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Research Sector Grows, But Jobs Require Training

Even as traditional industries in North Carolina have foundered, biotechnology has blossomed – but only for those who are willing to put in more years in the classroom.

By Stephanie Soucheray

Tobacco, textiles and timber may have built the Tar Heel State, but according to recent data cited by the North Carolina Department of Commerce, it’s biotechnology and research that’s helping create jobs for Carolinians in a post-recession economy.

A study by the Battelle Technology Partnership Practice, a group that analyzes technology-based economies, reported in March that there are 237,665 indirect and direct bioscience-sector jobs in the state. North Carolina was the fastest-growing bioscience state in the union, with sector growth expanding by 23.5 percent between 2001 and 2010.

“We remained strong during and after the recession,” said Jim Shamp, director of public relations for the North Carolina Biotechnology Center. “We gained employment in the recession while other private-sector businesses lost employment in the state.

Shamp said that after California and Massachusetts, North Carolina has the biggest bioscience sector in the country. Bioscience is especially popular among workers who’ve struck out in other sectors.

“Every month we have a jobs network meeting, and their are dozens of dozens of people in midlife career changes, or people who have been downsized looking for work,” said Shamp. “There’s more than 500 bioscience companies in the state.”

Back to school

The market may be large, but a huge key to getting one of these bioscience jobs is job training.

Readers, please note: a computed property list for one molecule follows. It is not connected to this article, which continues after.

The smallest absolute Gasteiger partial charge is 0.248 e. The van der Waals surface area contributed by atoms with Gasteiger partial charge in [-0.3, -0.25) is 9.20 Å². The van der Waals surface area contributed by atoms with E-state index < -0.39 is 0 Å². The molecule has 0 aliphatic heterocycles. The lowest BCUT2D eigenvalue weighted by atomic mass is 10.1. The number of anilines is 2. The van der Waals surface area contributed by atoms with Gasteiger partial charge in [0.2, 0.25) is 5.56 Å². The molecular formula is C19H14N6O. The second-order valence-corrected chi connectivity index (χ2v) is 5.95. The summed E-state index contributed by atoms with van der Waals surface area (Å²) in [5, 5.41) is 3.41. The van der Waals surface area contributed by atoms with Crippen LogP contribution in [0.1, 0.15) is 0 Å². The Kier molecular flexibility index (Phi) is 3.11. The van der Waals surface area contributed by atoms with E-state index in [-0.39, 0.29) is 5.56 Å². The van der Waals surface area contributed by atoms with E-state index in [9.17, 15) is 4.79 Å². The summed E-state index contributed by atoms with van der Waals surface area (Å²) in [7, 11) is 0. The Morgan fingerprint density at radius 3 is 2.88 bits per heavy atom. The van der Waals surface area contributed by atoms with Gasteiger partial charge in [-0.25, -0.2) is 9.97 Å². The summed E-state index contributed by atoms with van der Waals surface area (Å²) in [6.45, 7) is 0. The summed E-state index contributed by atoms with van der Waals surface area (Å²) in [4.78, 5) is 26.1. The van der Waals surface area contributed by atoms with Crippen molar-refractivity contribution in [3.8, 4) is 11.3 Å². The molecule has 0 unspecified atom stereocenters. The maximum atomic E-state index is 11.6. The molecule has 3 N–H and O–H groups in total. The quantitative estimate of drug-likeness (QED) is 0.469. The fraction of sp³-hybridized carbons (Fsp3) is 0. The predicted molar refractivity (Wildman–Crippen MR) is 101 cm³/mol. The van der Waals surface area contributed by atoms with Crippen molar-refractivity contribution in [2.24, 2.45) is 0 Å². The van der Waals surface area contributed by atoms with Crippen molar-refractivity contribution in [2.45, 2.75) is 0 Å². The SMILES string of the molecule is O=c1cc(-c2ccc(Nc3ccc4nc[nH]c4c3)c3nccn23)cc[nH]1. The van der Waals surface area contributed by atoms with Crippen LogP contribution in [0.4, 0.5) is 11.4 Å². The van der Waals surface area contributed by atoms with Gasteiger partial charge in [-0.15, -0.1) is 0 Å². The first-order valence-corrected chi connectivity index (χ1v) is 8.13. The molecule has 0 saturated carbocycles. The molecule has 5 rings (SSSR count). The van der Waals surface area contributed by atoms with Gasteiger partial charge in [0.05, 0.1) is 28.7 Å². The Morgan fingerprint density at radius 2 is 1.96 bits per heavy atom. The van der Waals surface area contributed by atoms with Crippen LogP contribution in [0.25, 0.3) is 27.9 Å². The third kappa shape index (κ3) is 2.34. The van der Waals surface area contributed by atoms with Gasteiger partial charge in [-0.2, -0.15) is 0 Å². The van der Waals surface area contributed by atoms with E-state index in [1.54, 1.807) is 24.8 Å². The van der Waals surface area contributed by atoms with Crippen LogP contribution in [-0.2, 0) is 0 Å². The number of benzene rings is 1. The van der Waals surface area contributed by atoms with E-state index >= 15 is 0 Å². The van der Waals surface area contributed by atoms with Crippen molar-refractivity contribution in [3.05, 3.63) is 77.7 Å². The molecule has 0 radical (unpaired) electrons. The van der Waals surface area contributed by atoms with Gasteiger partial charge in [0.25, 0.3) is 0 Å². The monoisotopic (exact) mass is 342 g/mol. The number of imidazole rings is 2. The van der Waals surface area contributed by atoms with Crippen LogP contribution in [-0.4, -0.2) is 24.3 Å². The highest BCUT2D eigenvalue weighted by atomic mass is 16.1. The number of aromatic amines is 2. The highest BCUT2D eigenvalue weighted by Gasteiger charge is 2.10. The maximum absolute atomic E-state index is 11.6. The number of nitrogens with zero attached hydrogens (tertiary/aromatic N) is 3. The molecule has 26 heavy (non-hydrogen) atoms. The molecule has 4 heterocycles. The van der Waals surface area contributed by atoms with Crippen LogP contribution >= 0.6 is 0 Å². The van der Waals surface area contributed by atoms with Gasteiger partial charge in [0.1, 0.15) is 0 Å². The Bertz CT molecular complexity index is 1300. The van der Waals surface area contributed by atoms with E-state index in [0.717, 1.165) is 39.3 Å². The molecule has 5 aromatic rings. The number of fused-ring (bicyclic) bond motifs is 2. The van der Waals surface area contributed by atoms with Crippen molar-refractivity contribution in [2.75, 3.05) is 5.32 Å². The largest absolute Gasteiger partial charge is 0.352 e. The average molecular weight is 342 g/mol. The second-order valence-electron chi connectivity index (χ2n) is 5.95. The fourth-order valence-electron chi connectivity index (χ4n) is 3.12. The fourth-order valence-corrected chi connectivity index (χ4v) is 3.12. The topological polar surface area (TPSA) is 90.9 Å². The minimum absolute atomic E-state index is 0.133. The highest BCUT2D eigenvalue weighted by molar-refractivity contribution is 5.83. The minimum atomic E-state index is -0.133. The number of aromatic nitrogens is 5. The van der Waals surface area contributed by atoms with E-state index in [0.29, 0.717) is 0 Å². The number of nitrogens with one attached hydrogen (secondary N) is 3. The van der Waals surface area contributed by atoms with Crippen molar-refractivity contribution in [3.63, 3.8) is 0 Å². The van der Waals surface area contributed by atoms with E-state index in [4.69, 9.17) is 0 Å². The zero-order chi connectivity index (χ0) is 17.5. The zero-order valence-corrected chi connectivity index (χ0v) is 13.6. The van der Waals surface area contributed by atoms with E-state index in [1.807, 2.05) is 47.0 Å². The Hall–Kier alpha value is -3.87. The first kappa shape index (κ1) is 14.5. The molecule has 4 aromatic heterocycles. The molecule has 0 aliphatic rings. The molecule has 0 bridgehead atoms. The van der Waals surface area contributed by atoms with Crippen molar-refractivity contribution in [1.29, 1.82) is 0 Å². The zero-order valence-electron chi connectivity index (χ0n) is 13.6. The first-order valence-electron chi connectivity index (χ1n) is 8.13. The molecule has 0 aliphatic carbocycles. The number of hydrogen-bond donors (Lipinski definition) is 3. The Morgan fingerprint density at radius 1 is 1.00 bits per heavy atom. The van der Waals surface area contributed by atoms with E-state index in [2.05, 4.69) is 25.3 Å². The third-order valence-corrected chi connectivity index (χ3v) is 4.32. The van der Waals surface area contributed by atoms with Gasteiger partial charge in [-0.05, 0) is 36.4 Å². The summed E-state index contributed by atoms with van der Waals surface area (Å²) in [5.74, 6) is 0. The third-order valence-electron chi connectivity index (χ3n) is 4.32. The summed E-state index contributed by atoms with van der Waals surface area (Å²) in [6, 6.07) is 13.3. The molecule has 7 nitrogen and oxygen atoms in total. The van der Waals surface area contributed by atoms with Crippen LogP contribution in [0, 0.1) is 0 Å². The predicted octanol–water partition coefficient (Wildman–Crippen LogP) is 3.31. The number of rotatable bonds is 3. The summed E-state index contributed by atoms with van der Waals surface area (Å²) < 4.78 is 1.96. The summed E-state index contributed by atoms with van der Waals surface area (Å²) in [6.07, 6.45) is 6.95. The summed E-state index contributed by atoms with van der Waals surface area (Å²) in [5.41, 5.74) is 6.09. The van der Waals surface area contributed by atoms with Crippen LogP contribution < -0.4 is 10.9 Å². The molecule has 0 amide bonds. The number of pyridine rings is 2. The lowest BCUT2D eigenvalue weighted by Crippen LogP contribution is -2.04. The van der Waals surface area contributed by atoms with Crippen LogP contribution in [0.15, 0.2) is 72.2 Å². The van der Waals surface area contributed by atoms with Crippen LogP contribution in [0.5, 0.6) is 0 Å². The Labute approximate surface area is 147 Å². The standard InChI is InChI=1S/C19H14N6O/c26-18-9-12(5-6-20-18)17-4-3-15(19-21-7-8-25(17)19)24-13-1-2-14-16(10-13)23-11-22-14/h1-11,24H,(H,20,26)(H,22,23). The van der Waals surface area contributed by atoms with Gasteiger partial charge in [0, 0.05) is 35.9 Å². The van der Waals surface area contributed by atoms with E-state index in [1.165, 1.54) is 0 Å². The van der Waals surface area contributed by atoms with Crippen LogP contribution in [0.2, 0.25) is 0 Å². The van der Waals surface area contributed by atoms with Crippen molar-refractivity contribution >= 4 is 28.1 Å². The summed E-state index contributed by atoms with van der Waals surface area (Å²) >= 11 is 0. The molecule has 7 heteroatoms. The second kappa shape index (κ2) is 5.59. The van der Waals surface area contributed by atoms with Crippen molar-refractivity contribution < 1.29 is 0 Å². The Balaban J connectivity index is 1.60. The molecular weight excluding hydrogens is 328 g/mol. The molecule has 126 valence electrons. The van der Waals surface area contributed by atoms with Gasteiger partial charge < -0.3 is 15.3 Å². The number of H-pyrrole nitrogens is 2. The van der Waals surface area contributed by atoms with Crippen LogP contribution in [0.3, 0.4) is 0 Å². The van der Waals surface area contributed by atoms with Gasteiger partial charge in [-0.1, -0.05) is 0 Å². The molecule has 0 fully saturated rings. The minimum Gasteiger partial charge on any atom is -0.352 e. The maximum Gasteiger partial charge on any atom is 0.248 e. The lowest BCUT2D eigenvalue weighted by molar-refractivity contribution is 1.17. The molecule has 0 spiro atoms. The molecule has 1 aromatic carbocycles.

Unlike the textiles or tobacco of yore, bioscience jobs are rarely accessible without some advanced and specialized skill.

Just ask Lorie Solomon-Beale. Solomon-Beale is a lab research technician for Allan Brown at the N.C. Research Campus in Kannapolis, where she works in Brown’s lab studying the cancer-fighting compounds in foods such as cabbage and broccoli.

Lorie Solomon-Beale went back to school and got an associate's degree before getting her job in Brown's lab.

Lorie Solomon-Beale went back to school and got an associate’s degree before getting her job in Brown’s lab.

“My job is something different every day,” said Solomon-Beale. “It’s very diverse. Today, I was looking at cabbage cells under the microscope. The other day, I was in the greenhouse. But mostly I’m extracting glucosinolates – the cancer fighting properties – from vegetables.”

Solomon-Beale said Brown’s, and the lab’s, goal is to make a smarter vegetable by increasing glucosinolates in the produce you buy in the grocery store.

Solomon was one of the inaugural graduates of the Rowan-Cabarrus Community College Biotechnology Training Center at the N.C. Research Campus. The program prepares students, often those making a career change, for work at the campus. She sought an associate’s degree in applied sciences with about 10 other students.

“I loved science when I was a little girl and loved playing with a microscope,” said Solomon-Beale. “But I spent 20 years in the trucking industry.”

When Solomon-Beale was laid off from her job at Freightliner in Cleveland, in Rowan County, in 2007, she made the leap to go back to school.

“I hadn’t had chemistry or algebra in years,” she said. Soon she was studying recumbent DNA and bioprocessing techniques.

“It took me two and a half years, but I got my associate’s degree,” said Solomon-Beale, who received a degree in biotechnology. Training at the college prepares students to be lab techs, quality-control agents or research assistants. The campus is hoping to add agriculture and health care courses in the future.

Solomon-Beale found work in Brown’s lab. And though her job hinges on Brown’s ability to receive funding and grants, she’s grateful to have her job, but doubtful there are many success stories like hers in the state.

Though bioscience workers earn about $15 billion per year, highly skilled workers fill most of those positions.

“I grew up in Concord and lived in Kannapolis when people were working in the mills,” explained Solomon-Burke. “Many of those people thought there were jobs coming with a research campus, but you have to have advanced degrees.”

 

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